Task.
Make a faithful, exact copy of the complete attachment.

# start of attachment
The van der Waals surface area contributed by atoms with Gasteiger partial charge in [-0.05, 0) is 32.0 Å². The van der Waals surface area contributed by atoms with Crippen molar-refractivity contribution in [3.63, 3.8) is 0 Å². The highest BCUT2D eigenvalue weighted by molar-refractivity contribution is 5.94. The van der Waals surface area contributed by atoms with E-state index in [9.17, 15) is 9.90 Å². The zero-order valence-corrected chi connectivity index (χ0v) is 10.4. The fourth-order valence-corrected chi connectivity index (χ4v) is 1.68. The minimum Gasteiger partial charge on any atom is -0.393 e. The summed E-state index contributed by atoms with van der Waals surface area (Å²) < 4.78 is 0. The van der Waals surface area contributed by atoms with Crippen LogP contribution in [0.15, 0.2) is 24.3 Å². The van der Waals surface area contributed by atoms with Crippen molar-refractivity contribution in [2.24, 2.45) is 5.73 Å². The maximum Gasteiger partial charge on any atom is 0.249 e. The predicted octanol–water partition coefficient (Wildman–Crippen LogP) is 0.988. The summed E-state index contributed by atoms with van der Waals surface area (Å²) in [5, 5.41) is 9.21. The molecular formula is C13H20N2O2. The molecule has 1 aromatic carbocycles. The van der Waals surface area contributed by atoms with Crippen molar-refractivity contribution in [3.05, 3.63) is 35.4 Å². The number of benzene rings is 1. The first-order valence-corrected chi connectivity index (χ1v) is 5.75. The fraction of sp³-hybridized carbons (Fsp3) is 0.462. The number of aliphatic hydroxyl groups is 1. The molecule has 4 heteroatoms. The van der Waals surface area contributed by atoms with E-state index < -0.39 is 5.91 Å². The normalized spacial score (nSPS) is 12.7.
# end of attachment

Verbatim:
The van der Waals surface area contributed by atoms with Gasteiger partial charge in [-0.05, 0) is 32.0 Å². The van der Waals surface area contributed by atoms with Crippen molar-refractivity contribution in [3.63, 3.8) is 0 Å². The highest BCUT2D eigenvalue weighted by molar-refractivity contribution is 5.94. The van der Waals surface area contributed by atoms with E-state index in [9.17, 15) is 9.90 Å². The zero-order valence-corrected chi connectivity index (χ0v) is 10.4. The fourth-order valence-corrected chi connectivity index (χ4v) is 1.68. The minimum Gasteiger partial charge on any atom is -0.393 e. The summed E-state index contributed by atoms with van der Waals surface area (Å²) < 4.78 is 0. The van der Waals surface area contributed by atoms with Crippen LogP contribution in [0.15, 0.2) is 24.3 Å². The van der Waals surface area contributed by atoms with Crippen molar-refractivity contribution in [2.24, 2.45) is 5.73 Å². The maximum Gasteiger partial charge on any atom is 0.249 e. The predicted octanol–water partition coefficient (Wildman–Crippen LogP) is 0.988. The summed E-state index contributed by atoms with van der Waals surface area (Å²) in [5, 5.41) is 9.21. The molecular formula is C13H20N2O2. The molecule has 1 aromatic carbocycles. The van der Waals surface area contributed by atoms with Crippen molar-refractivity contribution in [3.05, 3.63) is 35.4 Å². The number of benzene rings is 1. The first-order valence-corrected chi connectivity index (χ1v) is 5.75. The fraction of sp³-hybridized carbons (Fsp3) is 0.462. The number of aliphatic hydroxyl groups is 1. The molecule has 4 heteroatoms. The van der Waals surface area contributed by atoms with E-state index < -0.39 is 5.91 Å². The normalized spacial score (nSPS) is 12.7.